Finally, before he was to be face to face with Esau he arranged his family from least favored to most favored – the servants and their children were first, then Leah and her children, then finally Rachel and Joseph. Jacob went out ahead and bowed down seven times – a gesture of upmost respect, a gesture of submission, the younger to the older. Jacob in these simple acts, let Esau know that he is rightfully restoring his birthright to him.
Still nervous how Esau would receive his contrition, Jacob is surprised to see Esau running to embrace him. Esau threw his arms around Jacob and scripture says, they wept. It reminds me of “Jesus’ story of the prodigal, we read that when the son came home, “while he was still far off, his father saw him and…ran and put his arms around him and kissed him” (Luke 15:20). This was an act of grace.”
As the two families greet one another, Jacob tries to give Esau the many gifts he has brought. Esau refused them, and they become trivial in the presence of grace, in Esau’s ability to forgive and set aside the bad blood between them and offer the precious gift of grace.
The point of this story is that grace is not earned, it’s not purchased, it is simply unmerited favor. It’s a “get out of jail card,” it’s being let go when you are pulled over for speeding, it’s having an apology accepted, it’s knowing you deserve the book to be thrown at you and instead you are embraced in love and forgiveness, and restored to favor by grace.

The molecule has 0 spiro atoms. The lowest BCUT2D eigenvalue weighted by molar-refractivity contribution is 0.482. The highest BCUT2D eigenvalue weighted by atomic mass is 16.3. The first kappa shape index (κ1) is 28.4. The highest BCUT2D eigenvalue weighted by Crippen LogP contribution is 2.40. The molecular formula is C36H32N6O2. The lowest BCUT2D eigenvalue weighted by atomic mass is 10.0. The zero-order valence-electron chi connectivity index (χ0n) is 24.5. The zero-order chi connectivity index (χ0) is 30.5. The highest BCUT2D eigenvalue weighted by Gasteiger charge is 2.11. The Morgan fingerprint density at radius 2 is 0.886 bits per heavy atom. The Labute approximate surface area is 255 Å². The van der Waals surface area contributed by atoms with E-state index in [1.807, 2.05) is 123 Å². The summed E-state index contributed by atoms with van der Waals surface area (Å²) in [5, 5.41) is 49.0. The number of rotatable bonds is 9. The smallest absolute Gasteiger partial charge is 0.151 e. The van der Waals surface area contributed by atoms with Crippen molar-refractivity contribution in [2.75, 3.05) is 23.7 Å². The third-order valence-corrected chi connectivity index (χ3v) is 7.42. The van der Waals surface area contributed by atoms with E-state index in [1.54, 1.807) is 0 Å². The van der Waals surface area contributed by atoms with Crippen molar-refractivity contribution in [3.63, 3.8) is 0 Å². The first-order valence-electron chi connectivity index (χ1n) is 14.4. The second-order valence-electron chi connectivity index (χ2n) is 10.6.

Has someone done something to you that is unjust? Do you feel justified in harboring negative feelings? Do you, as Esau, feel justified in murderous thoughts? The injustice is overwhelming. It is up to me to make them pay for what they have done!
But where is grace? As followers of Jesus Christ we have been given many examples how we are to respond to negativity, to harm, to family members who “done us wrong!” It’s called Grace.
“Grace is God’s unique gift, an utterly divine initiative. Its ultimate origin is God, because only God is of such quality as to administer it.” As humans we are called to be conveyors of God’s grace, to humbly receive grace when it’s undeserved and then to offer grace to others in ample measure.
Grace can’t be earned, it can’t be bought, it can’t be stolen. It is offered and received, because that is what Christ asks of us. We are to turn the other cheek, we are to image the best of others, not the worst. It is up to us to see others as God sees them, as worthy of grace. When we think that we don’t need to be grace-filled toward others, we forget the amount of grace that has been heaped upon us, even when we might not even be aware.
Seeing grace in our brother’s face is like seeing God face to face. And God’s grace is enough. Amen.
 Kalas, 27